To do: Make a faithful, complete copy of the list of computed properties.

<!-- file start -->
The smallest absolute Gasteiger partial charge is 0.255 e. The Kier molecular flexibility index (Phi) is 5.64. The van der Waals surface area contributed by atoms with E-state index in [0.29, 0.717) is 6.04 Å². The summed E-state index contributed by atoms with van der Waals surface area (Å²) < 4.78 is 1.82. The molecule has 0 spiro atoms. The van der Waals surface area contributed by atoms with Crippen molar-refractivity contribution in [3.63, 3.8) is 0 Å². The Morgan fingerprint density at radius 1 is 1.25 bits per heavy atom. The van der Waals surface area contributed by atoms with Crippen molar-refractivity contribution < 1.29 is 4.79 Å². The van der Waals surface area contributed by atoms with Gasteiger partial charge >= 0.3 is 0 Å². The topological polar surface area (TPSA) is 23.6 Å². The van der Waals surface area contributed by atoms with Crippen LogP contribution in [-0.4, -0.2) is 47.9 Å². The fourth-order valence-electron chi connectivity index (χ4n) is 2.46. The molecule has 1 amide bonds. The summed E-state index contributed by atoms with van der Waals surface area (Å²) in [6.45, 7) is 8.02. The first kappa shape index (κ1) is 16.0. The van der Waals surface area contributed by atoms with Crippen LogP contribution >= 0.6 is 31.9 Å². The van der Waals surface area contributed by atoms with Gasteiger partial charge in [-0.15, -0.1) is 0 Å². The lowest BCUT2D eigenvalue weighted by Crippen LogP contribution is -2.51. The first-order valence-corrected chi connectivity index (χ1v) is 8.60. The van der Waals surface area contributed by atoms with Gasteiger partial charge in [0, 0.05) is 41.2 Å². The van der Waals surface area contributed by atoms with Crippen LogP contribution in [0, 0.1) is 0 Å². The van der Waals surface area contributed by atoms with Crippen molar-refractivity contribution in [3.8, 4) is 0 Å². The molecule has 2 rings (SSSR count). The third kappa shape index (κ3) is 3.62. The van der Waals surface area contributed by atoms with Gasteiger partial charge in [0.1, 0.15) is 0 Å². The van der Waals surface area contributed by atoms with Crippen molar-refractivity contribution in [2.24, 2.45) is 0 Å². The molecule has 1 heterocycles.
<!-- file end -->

The smallest absolute Gasteiger partial charge is 0.255 e. The Kier molecular flexibility index (Phi) is 5.64. The van der Waals surface area contributed by atoms with E-state index in [0.29, 0.717) is 6.04 Å². The summed E-state index contributed by atoms with van der Waals surface area (Å²) < 4.78 is 1.82. The molecule has 0 spiro atoms. The van der Waals surface area contributed by atoms with Crippen molar-refractivity contribution in [3.63, 3.8) is 0 Å². The Morgan fingerprint density at radius 1 is 1.25 bits per heavy atom. The van der Waals surface area contributed by atoms with Crippen molar-refractivity contribution < 1.29 is 4.79 Å². The van der Waals surface area contributed by atoms with Gasteiger partial charge >= 0.3 is 0 Å². The topological polar surface area (TPSA) is 23.6 Å². The van der Waals surface area contributed by atoms with Crippen LogP contribution in [-0.4, -0.2) is 47.9 Å². The fourth-order valence-electron chi connectivity index (χ4n) is 2.46. The molecule has 1 amide bonds. The summed E-state index contributed by atoms with van der Waals surface area (Å²) in [6.45, 7) is 8.02. The first kappa shape index (κ1) is 16.0. The van der Waals surface area contributed by atoms with Crippen LogP contribution >= 0.6 is 31.9 Å². The van der Waals surface area contributed by atoms with Gasteiger partial charge in [-0.15, -0.1) is 0 Å². The lowest BCUT2D eigenvalue weighted by Crippen LogP contribution is -2.51. The first-order valence-corrected chi connectivity index (χ1v) is 8.60. The van der Waals surface area contributed by atoms with Gasteiger partial charge in [0, 0.05) is 41.2 Å². The van der Waals surface area contributed by atoms with Crippen LogP contribution in [0, 0.1) is 0 Å². The van der Waals surface area contributed by atoms with Crippen molar-refractivity contribution in [3.8, 4) is 0 Å². The molecule has 2 rings (SSSR count). The third kappa shape index (κ3) is 3.62. The van der Waals surface area contributed by atoms with Gasteiger partial charge in [0.1, 0.15) is 0 Å². The van der Waals surface area contributed by atoms with Crippen molar-refractivity contribution in [2.24, 2.45) is 0 Å². The molecule has 1 heterocycles.